POSTED IN ARTICLES ON MONDAY, JUNE 7, 2021
Show your pride and celebrate the LGBTQ+ community.
June is Pride Month, a time to celebrate and recognize LGBTQ+ people. The celebration takes place in June to commemorate the Stonewall riots, which are widely considered the spark for the modern gay rights movement in the U.S.
To understand the Stonewall riots, consider how widespread discrimination and prejudice against the LGBTQ+ community was in this country within living memory. In many communities, it was illegal to hold hands, kiss or dance with someone of the same sex. Law enforcement kept lists of known homosexuals and their associates. The mere suggestion that a person was gay could lead to a loss of employment, denial of health care and physical violence. The gay community was used a political foil, with police raids of bars and other gathering places increasing during election years.
This systemic suppression came to a head when the New York City police raided The Stonewall Inn, a known gay bar in Greenwich Village, on June 28, 1969. While raids were commonplace, the reaction that night was not. A crowd began to assemble outside, and as patrons were violently arrested, those gathered began to fight back. The rioting continued for days as the LGBTQ+ community asserted their right to live openly – to live with pride.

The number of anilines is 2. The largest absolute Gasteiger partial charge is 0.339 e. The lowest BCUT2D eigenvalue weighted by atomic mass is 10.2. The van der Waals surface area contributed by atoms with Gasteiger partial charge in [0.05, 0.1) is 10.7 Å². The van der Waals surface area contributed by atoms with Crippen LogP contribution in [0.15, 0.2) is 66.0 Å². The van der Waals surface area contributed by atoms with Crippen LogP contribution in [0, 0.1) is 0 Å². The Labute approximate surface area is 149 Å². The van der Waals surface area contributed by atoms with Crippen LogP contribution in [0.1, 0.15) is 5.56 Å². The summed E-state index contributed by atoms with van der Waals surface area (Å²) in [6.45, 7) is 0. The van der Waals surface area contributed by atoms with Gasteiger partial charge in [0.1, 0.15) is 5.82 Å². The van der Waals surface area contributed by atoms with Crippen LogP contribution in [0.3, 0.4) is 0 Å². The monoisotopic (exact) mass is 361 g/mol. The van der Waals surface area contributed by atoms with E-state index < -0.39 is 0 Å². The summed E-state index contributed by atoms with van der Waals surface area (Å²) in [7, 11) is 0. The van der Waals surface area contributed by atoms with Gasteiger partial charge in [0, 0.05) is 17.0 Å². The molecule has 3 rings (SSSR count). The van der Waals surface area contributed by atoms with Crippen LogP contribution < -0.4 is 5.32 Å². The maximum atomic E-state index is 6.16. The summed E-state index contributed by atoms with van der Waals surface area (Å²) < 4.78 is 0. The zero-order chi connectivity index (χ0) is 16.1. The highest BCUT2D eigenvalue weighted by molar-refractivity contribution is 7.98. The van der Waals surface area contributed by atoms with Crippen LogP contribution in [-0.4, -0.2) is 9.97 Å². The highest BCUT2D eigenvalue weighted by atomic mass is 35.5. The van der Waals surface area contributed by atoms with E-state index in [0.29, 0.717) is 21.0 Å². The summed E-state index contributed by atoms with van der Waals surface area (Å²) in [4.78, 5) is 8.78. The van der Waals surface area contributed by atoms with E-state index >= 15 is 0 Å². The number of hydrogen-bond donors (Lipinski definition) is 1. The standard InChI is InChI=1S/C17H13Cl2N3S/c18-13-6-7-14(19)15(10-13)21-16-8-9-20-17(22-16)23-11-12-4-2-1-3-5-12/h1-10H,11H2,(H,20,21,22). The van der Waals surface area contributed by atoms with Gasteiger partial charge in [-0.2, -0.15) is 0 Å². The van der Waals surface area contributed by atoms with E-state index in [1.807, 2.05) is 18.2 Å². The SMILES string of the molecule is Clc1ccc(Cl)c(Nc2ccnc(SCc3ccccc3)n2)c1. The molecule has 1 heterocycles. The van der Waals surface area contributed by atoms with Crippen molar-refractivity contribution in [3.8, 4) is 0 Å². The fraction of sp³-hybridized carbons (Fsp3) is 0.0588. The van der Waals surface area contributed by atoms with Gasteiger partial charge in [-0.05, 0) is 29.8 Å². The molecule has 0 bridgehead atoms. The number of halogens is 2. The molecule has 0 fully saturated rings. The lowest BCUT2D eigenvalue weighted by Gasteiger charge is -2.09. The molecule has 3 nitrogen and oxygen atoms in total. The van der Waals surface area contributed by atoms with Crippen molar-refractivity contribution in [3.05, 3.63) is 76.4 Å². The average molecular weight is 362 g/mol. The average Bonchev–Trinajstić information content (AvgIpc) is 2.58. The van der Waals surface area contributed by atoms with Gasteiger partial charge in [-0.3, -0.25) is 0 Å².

The first pride parade was held a year later on the anniversary of the raid and riots. The rainbow flag made its debut in 1978 after San Francisco supervisor Harvey Milk asked an artist, Gilbert Baker, to come up with a new symbol for gay pride. The original flag had eight stripes, though six is more common today. "Pink is for sex, red for life, orange for healing, yellow for sun. Green for nature, turquoise for magic, blue for serenity and purple for the spirit," Baker later said in a TV interview. "I like to think of those elements as in every person, everyone shares that."
Pride Month is important because discrimination continues today. Many states are targeting transgender people with laws around bathroom usage and health care access.
Everyone is welcome at Pride, regardless of LGBTQ+ identification. Join in local events to learn more about gay history and culture, be an ally, celebrate diversity and contribute to being a more inclusive society.
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